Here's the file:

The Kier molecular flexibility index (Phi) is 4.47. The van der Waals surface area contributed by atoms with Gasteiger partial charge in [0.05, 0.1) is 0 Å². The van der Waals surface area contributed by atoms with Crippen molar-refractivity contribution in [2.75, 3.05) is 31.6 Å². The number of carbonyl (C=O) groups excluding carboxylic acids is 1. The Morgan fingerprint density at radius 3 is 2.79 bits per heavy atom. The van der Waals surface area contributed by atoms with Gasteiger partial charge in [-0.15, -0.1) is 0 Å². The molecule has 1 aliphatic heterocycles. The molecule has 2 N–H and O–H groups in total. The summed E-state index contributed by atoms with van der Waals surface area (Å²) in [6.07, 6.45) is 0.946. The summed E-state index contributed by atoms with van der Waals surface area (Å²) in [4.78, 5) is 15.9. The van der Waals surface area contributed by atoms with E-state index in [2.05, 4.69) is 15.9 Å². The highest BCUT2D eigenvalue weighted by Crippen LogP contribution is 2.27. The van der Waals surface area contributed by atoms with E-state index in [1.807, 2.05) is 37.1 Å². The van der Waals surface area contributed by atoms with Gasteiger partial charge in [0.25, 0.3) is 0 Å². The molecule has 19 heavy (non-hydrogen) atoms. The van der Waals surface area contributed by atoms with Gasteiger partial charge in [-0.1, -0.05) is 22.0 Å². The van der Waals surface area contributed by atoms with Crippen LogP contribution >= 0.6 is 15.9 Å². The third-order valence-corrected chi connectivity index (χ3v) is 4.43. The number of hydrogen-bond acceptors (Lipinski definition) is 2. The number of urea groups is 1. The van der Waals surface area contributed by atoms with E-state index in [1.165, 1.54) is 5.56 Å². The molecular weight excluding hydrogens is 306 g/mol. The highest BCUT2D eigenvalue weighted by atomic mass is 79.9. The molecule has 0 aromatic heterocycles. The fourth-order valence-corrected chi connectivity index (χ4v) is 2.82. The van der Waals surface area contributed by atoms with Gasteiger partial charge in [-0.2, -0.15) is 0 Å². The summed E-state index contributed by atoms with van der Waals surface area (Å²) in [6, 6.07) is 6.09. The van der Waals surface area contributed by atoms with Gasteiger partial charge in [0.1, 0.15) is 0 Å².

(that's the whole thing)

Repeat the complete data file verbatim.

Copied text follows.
The Kier molecular flexibility index (Phi) is 4.47. The van der Waals surface area contributed by atoms with Gasteiger partial charge in [0.05, 0.1) is 0 Å². The van der Waals surface area contributed by atoms with Crippen molar-refractivity contribution in [2.75, 3.05) is 31.6 Å². The number of carbonyl (C=O) groups excluding carboxylic acids is 1. The Morgan fingerprint density at radius 3 is 2.79 bits per heavy atom. The van der Waals surface area contributed by atoms with Gasteiger partial charge in [-0.15, -0.1) is 0 Å². The molecule has 1 aliphatic heterocycles. The molecule has 2 N–H and O–H groups in total. The summed E-state index contributed by atoms with van der Waals surface area (Å²) in [6.07, 6.45) is 0.946. The summed E-state index contributed by atoms with van der Waals surface area (Å²) in [4.78, 5) is 15.9. The van der Waals surface area contributed by atoms with E-state index in [2.05, 4.69) is 15.9 Å². The highest BCUT2D eigenvalue weighted by Crippen LogP contribution is 2.27. The van der Waals surface area contributed by atoms with E-state index in [1.807, 2.05) is 37.1 Å². The van der Waals surface area contributed by atoms with Gasteiger partial charge in [0.25, 0.3) is 0 Å². The molecule has 19 heavy (non-hydrogen) atoms. The van der Waals surface area contributed by atoms with Gasteiger partial charge in [-0.1, -0.05) is 22.0 Å². The van der Waals surface area contributed by atoms with Crippen LogP contribution >= 0.6 is 15.9 Å². The third-order valence-corrected chi connectivity index (χ3v) is 4.43. The number of hydrogen-bond acceptors (Lipinski definition) is 2. The number of urea groups is 1. The van der Waals surface area contributed by atoms with E-state index in [1.165, 1.54) is 5.56 Å². The molecular weight excluding hydrogens is 306 g/mol. The highest BCUT2D eigenvalue weighted by atomic mass is 79.9. The molecule has 0 aromatic heterocycles. The fourth-order valence-corrected chi connectivity index (χ4v) is 2.82. The van der Waals surface area contributed by atoms with Gasteiger partial charge in [-0.2, -0.15) is 0 Å². The summed E-state index contributed by atoms with van der Waals surface area (Å²) in [6, 6.07) is 6.09. The van der Waals surface area contributed by atoms with Gasteiger partial charge in [0.1, 0.15) is 0 Å².